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Ten Don'ts for Kindness

Ten Don'ts for Kindness

Ten common things to watch out for when performing acts of kindness.


From Kindness: Changing people's lives for the better.

1. DON'T be obsessed with the people you can't help. Focus on the people you can. You are a mortal. You, like everyone else, are limited. Obsessing about what you can't do prevents you from thinking about things you can do.

2. DON'T let the lack of kindness and giving of others influence you to stop helping and giving. Some people feel resentful, "Other people aren't helping. Why should I?" We learn from role models. Learn from those who are kind, not from those who aren't.

3. DON'T keep trying to help someone who truly doesn't want your help. Some people are very independent. They could gain from accepting your help. But their need to be on their own is stronger than their wish for your help. Be aware that some people really want your help but are embarrassed about it. If you feel that is the situation, try to say things to put the person at ease.

4. DON'T give up too soon. Some people might think that you really won't be able to help them so they initially tell you not to bother. If you don't give up, both you and the other person will see that he will gain much more than he thought.

5. DON'T complain that other people keep asking you to do things for them. If others come to you for help, it's an expression that they believe you are a kind person. You might not be able to meet other people's needs right now, but by being aware of their needs, you might think of a creative solution.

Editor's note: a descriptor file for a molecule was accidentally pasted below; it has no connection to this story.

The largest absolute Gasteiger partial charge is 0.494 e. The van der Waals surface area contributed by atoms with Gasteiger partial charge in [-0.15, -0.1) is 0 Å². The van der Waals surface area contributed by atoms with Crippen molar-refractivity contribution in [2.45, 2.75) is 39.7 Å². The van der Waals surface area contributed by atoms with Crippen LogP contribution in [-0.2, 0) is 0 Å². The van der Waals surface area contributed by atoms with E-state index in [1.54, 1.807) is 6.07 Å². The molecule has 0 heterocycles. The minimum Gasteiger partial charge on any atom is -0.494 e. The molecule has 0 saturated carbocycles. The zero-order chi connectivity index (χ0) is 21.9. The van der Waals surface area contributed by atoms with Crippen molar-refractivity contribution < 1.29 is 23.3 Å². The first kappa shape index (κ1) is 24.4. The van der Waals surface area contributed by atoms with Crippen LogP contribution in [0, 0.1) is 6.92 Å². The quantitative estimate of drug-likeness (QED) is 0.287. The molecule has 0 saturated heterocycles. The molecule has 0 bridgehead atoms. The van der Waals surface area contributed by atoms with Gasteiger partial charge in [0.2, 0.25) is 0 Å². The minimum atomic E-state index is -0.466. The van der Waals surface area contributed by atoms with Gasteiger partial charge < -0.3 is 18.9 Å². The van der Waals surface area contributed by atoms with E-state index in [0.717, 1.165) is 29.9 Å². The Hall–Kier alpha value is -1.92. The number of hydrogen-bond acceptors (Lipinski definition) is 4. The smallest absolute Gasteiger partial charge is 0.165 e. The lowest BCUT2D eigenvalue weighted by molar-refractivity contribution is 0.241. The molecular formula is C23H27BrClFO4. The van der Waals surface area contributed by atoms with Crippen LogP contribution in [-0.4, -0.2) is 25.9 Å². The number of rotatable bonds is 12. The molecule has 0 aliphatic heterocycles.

6. DON'T tell anyone, "I had to go without this for a long time. So you also can go without it." Other people have a right to something even if you didn't always have it. If you don't want to help someone, just say a polite, "No."

7. DON'T be hurt if a selfish person complains that you are selfish. Some selfish people try to manipulate giving people by telling them they are selfish. Perhaps you are being selfish. Then again, perhaps not. You might want to ask objective outsiders for their opinion.

8. DON'T be naive. Don't believe every story you hear. If a story seems questionable, check it out. If you have good reason to believe that someone is lying to you, perhaps he is. But be very careful. Someone's sad story might not at first seem true, but it could very well be that it is. A person who loves kindness would rather err on the possibility of helping someone who doesn't need it rather than not helping someone who does.